The corrosive nature of this kind of thinking is so hard to shift. I often feel inadequate, as if I am complicit in something that diminishes me- it diminishes us all. I abhor a world in which Trump can build walls, but there are other walls that may be harder to knock down much closer to home.

I was reminded of this by listening to a song by one of my favourite bands- Lau.  The song is one called Ghosts. It reminds us that we are all immigrants. We all came from somewhere. Where we are is a place of meeting, not one of ownership.

Ghosts, playing cricket. There is a thought… Some Ghosts play better than others.

Here is the song.


Blessed are the meek, for they will inherit the (broken) earth…


How do you deal with problems that seem too big?

Traditionally, we look for government intervention. But some problems seem bigger than one government even.

So we form international bodies; the EU, the UN, a thousand talking shops and gatherings of important people. Who seem to achieve so little.

The problems are so big, and we so small. And there is the mortgage to pay. And Game of Thrones is on the TV. Perhaps all I can do is look after me and what is mine. And try to be kind to others when I can. Digitally.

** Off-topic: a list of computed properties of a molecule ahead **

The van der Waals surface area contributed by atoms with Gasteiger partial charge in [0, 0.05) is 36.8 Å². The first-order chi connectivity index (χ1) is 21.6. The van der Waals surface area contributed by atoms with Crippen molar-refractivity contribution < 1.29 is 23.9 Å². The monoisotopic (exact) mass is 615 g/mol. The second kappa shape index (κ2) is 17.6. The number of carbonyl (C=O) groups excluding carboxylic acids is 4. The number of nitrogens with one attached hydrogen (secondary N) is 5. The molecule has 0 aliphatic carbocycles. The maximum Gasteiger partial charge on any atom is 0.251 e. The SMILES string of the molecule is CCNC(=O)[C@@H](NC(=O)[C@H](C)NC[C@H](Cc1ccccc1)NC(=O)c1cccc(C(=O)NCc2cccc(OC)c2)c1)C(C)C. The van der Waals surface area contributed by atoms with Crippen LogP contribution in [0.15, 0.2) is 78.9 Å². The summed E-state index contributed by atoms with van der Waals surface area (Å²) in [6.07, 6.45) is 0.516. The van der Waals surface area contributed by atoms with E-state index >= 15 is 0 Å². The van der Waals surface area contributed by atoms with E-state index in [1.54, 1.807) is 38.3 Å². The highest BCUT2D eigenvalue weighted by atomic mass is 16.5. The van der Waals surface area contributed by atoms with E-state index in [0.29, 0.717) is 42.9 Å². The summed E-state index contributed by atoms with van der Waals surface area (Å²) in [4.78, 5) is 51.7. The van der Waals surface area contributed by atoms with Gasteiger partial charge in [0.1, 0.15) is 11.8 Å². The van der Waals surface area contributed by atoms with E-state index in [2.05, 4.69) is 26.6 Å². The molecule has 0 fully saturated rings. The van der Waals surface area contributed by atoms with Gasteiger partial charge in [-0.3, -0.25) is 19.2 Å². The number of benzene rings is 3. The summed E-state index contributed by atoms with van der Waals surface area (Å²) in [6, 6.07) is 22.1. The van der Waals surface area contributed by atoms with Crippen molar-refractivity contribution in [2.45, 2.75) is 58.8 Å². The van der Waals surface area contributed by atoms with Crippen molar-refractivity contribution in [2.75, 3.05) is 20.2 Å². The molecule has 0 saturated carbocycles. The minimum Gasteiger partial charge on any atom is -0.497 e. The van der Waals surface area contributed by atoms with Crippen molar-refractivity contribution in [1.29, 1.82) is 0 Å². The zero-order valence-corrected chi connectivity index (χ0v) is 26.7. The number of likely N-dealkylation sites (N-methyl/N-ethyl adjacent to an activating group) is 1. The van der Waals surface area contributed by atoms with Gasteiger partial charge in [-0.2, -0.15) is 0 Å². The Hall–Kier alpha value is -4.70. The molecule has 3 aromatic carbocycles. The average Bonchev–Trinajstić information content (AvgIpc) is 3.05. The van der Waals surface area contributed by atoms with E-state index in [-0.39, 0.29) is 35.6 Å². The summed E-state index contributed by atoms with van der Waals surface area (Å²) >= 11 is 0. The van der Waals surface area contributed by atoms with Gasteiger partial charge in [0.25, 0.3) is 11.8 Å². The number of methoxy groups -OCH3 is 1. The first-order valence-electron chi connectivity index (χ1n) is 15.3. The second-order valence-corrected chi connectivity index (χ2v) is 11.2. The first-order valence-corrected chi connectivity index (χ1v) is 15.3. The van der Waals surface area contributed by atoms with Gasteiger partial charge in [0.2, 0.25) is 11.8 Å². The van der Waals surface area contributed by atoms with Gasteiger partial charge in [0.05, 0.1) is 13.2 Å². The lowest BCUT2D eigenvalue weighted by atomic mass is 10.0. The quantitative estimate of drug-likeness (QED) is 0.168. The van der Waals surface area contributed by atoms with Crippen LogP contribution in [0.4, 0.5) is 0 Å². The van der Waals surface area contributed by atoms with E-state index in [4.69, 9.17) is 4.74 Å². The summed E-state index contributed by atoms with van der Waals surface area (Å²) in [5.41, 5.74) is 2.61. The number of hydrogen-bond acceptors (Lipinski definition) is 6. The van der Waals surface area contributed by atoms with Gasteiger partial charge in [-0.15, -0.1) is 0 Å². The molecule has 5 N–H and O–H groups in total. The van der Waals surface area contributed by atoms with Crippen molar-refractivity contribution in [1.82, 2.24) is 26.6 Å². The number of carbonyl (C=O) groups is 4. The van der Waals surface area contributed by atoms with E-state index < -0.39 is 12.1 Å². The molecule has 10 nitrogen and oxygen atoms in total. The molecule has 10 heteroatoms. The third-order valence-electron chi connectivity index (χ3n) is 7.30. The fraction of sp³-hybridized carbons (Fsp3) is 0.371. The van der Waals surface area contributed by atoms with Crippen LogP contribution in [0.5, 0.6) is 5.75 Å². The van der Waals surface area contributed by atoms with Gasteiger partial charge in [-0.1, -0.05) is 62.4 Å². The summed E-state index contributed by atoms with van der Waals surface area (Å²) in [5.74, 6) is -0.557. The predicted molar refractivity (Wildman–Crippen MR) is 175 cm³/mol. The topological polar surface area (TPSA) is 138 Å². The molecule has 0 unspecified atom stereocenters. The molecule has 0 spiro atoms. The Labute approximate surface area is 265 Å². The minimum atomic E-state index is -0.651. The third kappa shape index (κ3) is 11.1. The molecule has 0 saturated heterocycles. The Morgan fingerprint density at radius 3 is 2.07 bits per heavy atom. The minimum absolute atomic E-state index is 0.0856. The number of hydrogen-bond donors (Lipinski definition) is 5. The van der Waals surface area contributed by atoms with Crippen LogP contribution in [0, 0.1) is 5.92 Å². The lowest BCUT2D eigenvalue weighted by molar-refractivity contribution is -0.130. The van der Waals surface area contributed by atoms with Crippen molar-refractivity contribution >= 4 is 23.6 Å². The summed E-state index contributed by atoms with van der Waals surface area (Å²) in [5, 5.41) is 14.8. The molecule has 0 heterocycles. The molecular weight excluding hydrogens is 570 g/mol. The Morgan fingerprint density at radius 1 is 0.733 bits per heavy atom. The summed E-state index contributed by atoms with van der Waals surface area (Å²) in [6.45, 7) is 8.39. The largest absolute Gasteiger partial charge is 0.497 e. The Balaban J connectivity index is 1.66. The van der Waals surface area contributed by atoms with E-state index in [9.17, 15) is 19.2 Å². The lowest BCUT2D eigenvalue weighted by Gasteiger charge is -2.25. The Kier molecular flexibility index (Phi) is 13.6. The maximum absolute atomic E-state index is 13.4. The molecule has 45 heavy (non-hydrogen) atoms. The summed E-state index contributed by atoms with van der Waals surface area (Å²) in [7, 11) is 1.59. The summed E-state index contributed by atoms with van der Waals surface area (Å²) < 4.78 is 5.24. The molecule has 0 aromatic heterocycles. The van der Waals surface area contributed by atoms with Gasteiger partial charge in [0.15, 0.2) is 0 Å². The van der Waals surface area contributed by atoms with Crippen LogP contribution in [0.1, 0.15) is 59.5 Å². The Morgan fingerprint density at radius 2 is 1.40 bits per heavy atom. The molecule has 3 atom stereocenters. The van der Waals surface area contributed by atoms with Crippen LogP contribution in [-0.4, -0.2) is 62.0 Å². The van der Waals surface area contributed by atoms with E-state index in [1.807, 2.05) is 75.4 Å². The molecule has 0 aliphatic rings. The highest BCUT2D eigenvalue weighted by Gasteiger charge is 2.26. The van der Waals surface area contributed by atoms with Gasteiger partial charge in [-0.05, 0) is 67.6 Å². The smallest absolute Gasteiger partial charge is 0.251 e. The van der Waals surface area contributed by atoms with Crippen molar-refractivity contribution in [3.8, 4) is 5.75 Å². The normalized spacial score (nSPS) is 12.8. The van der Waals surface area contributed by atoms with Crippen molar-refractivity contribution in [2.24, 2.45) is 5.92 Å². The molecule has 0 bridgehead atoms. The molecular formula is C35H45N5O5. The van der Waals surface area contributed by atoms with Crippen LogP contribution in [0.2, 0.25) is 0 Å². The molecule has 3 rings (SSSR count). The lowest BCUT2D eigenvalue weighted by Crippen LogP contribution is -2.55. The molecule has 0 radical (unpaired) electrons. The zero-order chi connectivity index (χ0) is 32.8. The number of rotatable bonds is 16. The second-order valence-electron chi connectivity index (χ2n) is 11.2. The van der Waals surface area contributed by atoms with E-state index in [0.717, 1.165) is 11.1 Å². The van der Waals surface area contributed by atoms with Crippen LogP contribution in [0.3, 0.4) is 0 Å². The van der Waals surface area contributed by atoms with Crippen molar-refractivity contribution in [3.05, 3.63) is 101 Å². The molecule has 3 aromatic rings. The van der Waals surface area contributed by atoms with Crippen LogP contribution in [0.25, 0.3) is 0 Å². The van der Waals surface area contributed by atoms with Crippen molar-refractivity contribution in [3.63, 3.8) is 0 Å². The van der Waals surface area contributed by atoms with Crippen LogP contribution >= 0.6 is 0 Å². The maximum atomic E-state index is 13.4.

I was reading some of the words of Timothy Morton recently. He is perhaps the closest thing we have to rock-star philosopher, an academic professor who collaborates with Bjork. One of the awkward squad.

Morton suggested that some concepts (which he called ‘Hyperobjects’ might represent something very real, but they are no longer useful terms- they are too big to get into our heads; black holes, the internet, global warming. He even suggests scrapping the word ‘nature’ as it is so big that it is meaningless.

Meanwhile, says Morton, we have now firmly entered the Anthopocene age, we have created our own epoch, we have altered the whole planet. There is lots to fear- extreme weather, resource shortages, mass extinctions of species. We KNOW all this, but we are powerless to act on this information. Our relationship to the world has changed- now just living involves moral choices to continue destruction because although individual acts are insignificant, we are one of billions all careering towards the same precipice in what Morton calls a ‘traumatic loss of co-ordinates’. We caused it, but we can not control it.

Morton goes on to make some comments that might seem on the face of things horribly fatalistic.

  • The catastrophe we fear has already occurred. The greenhouse gasses we have released will be there still in 500 years.
  • We thought we could manipulate the planet (farming, engineering). We were wrong.
  • We are not any different from the other (non-human) part of the planet. We do not stand apart.